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Monday, 17 October 2011

Art and Censorship

Published by the government of Zimbabwe

Zimbabwe: Sithabile Uses Artistic Licence to Lie
Jonathan Mbiriyamveka

20 July 2009


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Algiers — An installation titled "Footsteps of Change" is threatening to stifle Zimbabwe's rebranding efforts by Government as it seeks to down play the several reforms achieved so far by the inclusive Government.
The controversial installation by Sithabile Mlotshwa which is on display at the Pavillion A SAFEX gallery as part of the ongoing second edition of the Pan African Festival of Algiers does not only sow seeds of hate, but also shows how much Sithabile is out of sync with reality.
She used her artistic licence to lie to the whole world about the situation at home at a time when Zimbabweans are re-engaging the international community to try and rebuild the economy.
For those who have been in touch with the real Zimbabwean situation they would be the first to question the relevancy of such an installation when it is clear that the piece has long passed its sell-by date.
The inclusive Government, the turnaround of the economy and the constitutional reforms are not reflected in the installation.
Unlike other outstanding pieces exhibited by Zimbabwean artists who include Sasa Masimba, that have attracted scores of art suitors for taking pride in the motherland, "Footsteps of Change" raises a lot of questions whether or not the artists come from the same country.
Sithabile deliberately chose to take us back to the colonial era according to her it was the period between 1950 and 1975 and in quotes she wrote Her Majesty.
Then for the period 1980 to 1995 she puts in quotes His Excellency. But the contrast on the installation is that for the period under her majesty the white footsteps were moving forward perhaps up on the ladder of progress and then for the period under his Excellency it was the black footsteps which were going up while the white footsteps were going down.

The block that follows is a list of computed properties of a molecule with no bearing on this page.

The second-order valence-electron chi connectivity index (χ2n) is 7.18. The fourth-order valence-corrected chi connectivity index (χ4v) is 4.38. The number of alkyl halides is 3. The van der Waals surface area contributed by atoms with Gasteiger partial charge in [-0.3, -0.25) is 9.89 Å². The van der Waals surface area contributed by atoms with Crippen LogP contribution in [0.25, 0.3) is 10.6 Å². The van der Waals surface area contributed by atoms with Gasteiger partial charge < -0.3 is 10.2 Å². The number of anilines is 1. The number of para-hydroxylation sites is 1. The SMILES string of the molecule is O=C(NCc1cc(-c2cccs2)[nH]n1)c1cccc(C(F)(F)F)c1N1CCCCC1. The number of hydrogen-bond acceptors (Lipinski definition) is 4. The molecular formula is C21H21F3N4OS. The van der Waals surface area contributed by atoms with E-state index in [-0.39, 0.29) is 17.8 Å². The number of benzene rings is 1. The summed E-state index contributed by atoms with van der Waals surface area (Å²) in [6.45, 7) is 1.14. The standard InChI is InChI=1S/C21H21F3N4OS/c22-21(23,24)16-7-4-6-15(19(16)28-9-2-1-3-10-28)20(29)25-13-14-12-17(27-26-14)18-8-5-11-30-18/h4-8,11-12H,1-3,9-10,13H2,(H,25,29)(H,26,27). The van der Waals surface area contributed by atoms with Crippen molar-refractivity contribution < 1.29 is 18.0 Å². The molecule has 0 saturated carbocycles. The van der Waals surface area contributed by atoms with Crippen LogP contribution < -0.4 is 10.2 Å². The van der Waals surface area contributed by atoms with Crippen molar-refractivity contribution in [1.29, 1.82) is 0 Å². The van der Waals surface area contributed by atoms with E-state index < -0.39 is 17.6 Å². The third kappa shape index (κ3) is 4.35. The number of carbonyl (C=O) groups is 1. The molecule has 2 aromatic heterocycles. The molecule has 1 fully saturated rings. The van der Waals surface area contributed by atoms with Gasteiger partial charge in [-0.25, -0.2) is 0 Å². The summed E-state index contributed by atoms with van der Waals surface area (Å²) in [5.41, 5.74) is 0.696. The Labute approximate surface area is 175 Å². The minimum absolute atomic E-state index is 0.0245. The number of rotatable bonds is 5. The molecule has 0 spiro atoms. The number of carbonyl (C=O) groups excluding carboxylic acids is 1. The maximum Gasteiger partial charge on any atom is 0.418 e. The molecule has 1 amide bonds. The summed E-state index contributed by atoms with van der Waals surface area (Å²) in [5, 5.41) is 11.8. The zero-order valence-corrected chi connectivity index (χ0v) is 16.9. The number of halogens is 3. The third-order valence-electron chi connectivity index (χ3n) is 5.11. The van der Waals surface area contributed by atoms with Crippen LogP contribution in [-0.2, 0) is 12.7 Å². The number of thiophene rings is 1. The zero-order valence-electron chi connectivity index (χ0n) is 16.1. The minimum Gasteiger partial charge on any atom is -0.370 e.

But below the footsteps is where you find the most controversial part. Zimbabwe is portrayed as an ailing pregnant woman.
Her eyes sunken, frail and is expecting to give birth. She is lying on the floor with her bulging belly all covered up by the colourful Zimbabwean flag while latex gloves are spread all over her face.
Her depleted face could be the result of her ill-health as she ponders about her future as well as that of her baby. It is almost obvious that she is not sure what the future holds but again she has to give birth when the time comes.
The impression that one gets is perhaps that Zimbabwe's inclusive government is on the brink of collapse as somewhere below the pregnant woman is an egg like mortar inscribed with the words 'Birth of baby fragile'.
But the worst about the installation is a mixed media painting showing a wounded white man's hand and a black man's wounded foot.
The white man's hand is bleeding and the drops of blood are going straight into the wound of the black foot.
On the canvas there is an inscription that says: 'Simunye kuzekubenini?'
Sithabile has been living in the Netherlands for the past five or so years. Her installation has been showing throughout Europe although back home little is known about her works.
Even the exhibition catalogue says little about her background and she claims to be a 'daughter of the soil'.
Yes, at the end of the day we all have to survive. But earning a living through lies is off the line.
Zimbabwean art and in particular, Shona sculpture is revered throughout the world for its depth, form and content but it is all the more startling to see artists like Sithabile feeding off lies.
The exhibition has since raised the ire of Lazarus Dokora, the Deputy Minister of Education, Sport, Art and Culture who is also the head of the Zimbabwean delegation.
Dokora said he sought a meeting with the Algerian Minister of Culture to find out just how the installation made it the festival with their consent.

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"'As far as we know the installation did not come through us. We are deeply concerned about the content of the installation in fact, we are worried how the installation found its way here,"' he said.
Efforts to get comments from Sithabile were fruitless as she had already left Algeria just before the official opening of the exhibition while the curator was said to be out of town.
The second Panaf is being under the theme 'African Cultural Renaissance' aimed at reinforcing the spirit of friendship and unity among African people as endorsed by the African Union.
Zimbabwe is among the 53 African countries taking part with a good representation in the various art disciplines such as visuals, theatre, dance, music and film.

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